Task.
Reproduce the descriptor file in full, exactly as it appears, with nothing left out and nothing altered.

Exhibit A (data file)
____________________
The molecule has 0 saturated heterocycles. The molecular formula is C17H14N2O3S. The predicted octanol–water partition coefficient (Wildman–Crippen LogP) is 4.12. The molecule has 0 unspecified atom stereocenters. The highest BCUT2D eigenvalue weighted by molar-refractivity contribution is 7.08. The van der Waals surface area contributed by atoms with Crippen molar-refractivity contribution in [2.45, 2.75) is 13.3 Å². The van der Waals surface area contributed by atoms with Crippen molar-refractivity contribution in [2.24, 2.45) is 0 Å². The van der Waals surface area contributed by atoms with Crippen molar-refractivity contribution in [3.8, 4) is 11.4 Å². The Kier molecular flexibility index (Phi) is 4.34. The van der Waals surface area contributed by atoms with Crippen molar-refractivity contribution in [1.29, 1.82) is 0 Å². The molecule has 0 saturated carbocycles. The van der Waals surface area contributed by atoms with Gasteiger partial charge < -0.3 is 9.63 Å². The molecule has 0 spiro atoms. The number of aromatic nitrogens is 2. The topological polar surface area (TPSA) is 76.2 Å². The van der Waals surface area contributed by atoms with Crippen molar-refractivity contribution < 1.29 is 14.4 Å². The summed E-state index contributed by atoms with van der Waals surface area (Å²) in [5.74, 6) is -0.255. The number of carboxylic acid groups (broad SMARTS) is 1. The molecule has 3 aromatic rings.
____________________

The molecule has 0 saturated heterocycles. The molecular formula is C17H14N2O3S. The predicted octanol–water partition coefficient (Wildman–Crippen LogP) is 4.12. The molecule has 0 unspecified atom stereocenters. The highest BCUT2D eigenvalue weighted by molar-refractivity contribution is 7.08. The van der Waals surface area contributed by atoms with Crippen molar-refractivity contribution in [2.45, 2.75) is 13.3 Å². The van der Waals surface area contributed by atoms with Crippen molar-refractivity contribution in [2.24, 2.45) is 0 Å². The van der Waals surface area contributed by atoms with Crippen molar-refractivity contribution in [3.8, 4) is 11.4 Å². The Kier molecular flexibility index (Phi) is 4.34. The van der Waals surface area contributed by atoms with Crippen molar-refractivity contribution in [1.29, 1.82) is 0 Å². The molecule has 0 saturated carbocycles. The van der Waals surface area contributed by atoms with Gasteiger partial charge < -0.3 is 9.63 Å². The molecule has 0 spiro atoms. The number of aromatic nitrogens is 2. The topological polar surface area (TPSA) is 76.2 Å². The van der Waals surface area contributed by atoms with Crippen molar-refractivity contribution < 1.29 is 14.4 Å². The summed E-state index contributed by atoms with van der Waals surface area (Å²) in [5.74, 6) is -0.255. The number of carboxylic acid groups (broad SMARTS) is 1. The molecule has 3 aromatic rings.